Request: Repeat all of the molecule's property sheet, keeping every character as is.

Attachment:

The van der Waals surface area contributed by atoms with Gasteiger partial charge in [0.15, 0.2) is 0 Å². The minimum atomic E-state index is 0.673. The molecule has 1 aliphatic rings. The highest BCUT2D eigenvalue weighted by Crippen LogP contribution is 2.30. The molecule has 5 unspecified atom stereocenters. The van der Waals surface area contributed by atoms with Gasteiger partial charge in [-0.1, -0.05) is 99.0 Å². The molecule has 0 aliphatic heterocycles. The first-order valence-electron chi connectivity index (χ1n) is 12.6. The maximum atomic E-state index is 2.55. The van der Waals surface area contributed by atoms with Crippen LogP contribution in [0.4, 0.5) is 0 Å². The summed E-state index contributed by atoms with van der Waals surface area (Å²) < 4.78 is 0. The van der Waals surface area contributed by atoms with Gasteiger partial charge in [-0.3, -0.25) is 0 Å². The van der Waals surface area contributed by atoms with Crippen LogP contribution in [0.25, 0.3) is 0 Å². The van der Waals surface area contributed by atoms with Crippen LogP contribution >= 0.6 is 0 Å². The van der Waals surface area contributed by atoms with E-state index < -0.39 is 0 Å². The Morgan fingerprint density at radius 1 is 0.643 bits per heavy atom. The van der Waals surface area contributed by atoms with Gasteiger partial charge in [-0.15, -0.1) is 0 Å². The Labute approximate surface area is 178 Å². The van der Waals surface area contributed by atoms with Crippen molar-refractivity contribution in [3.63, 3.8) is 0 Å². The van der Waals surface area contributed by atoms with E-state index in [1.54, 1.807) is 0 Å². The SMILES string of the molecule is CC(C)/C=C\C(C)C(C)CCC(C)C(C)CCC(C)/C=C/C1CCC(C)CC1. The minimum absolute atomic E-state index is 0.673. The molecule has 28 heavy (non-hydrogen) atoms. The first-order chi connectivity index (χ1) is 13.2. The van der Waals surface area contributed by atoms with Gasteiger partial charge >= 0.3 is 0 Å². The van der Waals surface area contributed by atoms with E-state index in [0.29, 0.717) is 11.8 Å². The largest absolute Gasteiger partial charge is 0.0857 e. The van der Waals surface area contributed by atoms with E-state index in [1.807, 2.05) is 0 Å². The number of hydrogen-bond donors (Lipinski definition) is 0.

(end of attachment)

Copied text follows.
The van der Waals surface area contributed by atoms with Gasteiger partial charge in [0.15, 0.2) is 0 Å². The minimum atomic E-state index is 0.673. The molecule has 1 aliphatic rings. The highest BCUT2D eigenvalue weighted by Crippen LogP contribution is 2.30. The molecule has 5 unspecified atom stereocenters. The van der Waals surface area contributed by atoms with Gasteiger partial charge in [-0.1, -0.05) is 99.0 Å². The molecule has 0 aliphatic heterocycles. The first-order valence-electron chi connectivity index (χ1n) is 12.6. The maximum atomic E-state index is 2.55. The van der Waals surface area contributed by atoms with Crippen LogP contribution in [0.4, 0.5) is 0 Å². The summed E-state index contributed by atoms with van der Waals surface area (Å²) < 4.78 is 0. The van der Waals surface area contributed by atoms with Gasteiger partial charge in [-0.3, -0.25) is 0 Å². The van der Waals surface area contributed by atoms with Crippen LogP contribution in [0.25, 0.3) is 0 Å². The van der Waals surface area contributed by atoms with Crippen LogP contribution >= 0.6 is 0 Å². The van der Waals surface area contributed by atoms with E-state index < -0.39 is 0 Å². The Morgan fingerprint density at radius 1 is 0.643 bits per heavy atom. The van der Waals surface area contributed by atoms with Gasteiger partial charge in [-0.15, -0.1) is 0 Å². The Labute approximate surface area is 178 Å². The van der Waals surface area contributed by atoms with Crippen molar-refractivity contribution in [3.63, 3.8) is 0 Å². The van der Waals surface area contributed by atoms with E-state index in [1.54, 1.807) is 0 Å². The SMILES string of the molecule is CC(C)/C=C\C(C)C(C)CCC(C)C(C)CCC(C)/C=C/C1CCC(C)CC1. The minimum absolute atomic E-state index is 0.673. The molecule has 28 heavy (non-hydrogen) atoms. The first-order chi connectivity index (χ1) is 13.2. The van der Waals surface area contributed by atoms with Gasteiger partial charge >= 0.3 is 0 Å². The van der Waals surface area contributed by atoms with E-state index in [0.29, 0.717) is 11.8 Å². The largest absolute Gasteiger partial charge is 0.0857 e. The van der Waals surface area contributed by atoms with E-state index in [1.807, 2.05) is 0 Å². The number of hydrogen-bond donors (Lipinski definition) is 0.